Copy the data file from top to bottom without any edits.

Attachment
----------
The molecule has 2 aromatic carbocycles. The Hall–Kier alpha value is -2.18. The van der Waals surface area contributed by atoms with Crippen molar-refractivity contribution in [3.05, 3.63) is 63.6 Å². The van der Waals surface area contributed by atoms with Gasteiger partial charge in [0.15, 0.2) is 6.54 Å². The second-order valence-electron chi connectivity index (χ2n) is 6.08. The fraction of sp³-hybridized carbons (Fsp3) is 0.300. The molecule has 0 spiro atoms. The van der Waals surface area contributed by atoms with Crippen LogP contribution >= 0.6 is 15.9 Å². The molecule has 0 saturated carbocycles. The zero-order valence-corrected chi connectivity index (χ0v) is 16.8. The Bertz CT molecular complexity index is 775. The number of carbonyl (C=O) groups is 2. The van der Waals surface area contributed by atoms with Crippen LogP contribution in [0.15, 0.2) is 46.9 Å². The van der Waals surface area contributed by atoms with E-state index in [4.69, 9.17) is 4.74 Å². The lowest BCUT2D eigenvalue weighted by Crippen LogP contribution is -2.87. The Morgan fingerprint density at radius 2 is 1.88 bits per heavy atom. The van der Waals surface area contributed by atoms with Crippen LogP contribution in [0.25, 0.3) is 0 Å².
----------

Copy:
The molecule has 2 aromatic carbocycles. The Hall–Kier alpha value is -2.18. The van der Waals surface area contributed by atoms with Crippen molar-refractivity contribution in [3.05, 3.63) is 63.6 Å². The van der Waals surface area contributed by atoms with Gasteiger partial charge in [0.15, 0.2) is 6.54 Å². The second-order valence-electron chi connectivity index (χ2n) is 6.08. The fraction of sp³-hybridized carbons (Fsp3) is 0.300. The molecule has 0 spiro atoms. The van der Waals surface area contributed by atoms with Crippen LogP contribution >= 0.6 is 15.9 Å². The molecule has 0 saturated carbocycles. The zero-order valence-corrected chi connectivity index (χ0v) is 16.8. The Bertz CT molecular complexity index is 775. The number of carbonyl (C=O) groups is 2. The van der Waals surface area contributed by atoms with Crippen LogP contribution in [0.15, 0.2) is 46.9 Å². The van der Waals surface area contributed by atoms with E-state index in [4.69, 9.17) is 4.74 Å². The lowest BCUT2D eigenvalue weighted by Crippen LogP contribution is -2.87. The Morgan fingerprint density at radius 2 is 1.88 bits per heavy atom. The van der Waals surface area contributed by atoms with Crippen LogP contribution in [0.25, 0.3) is 0 Å².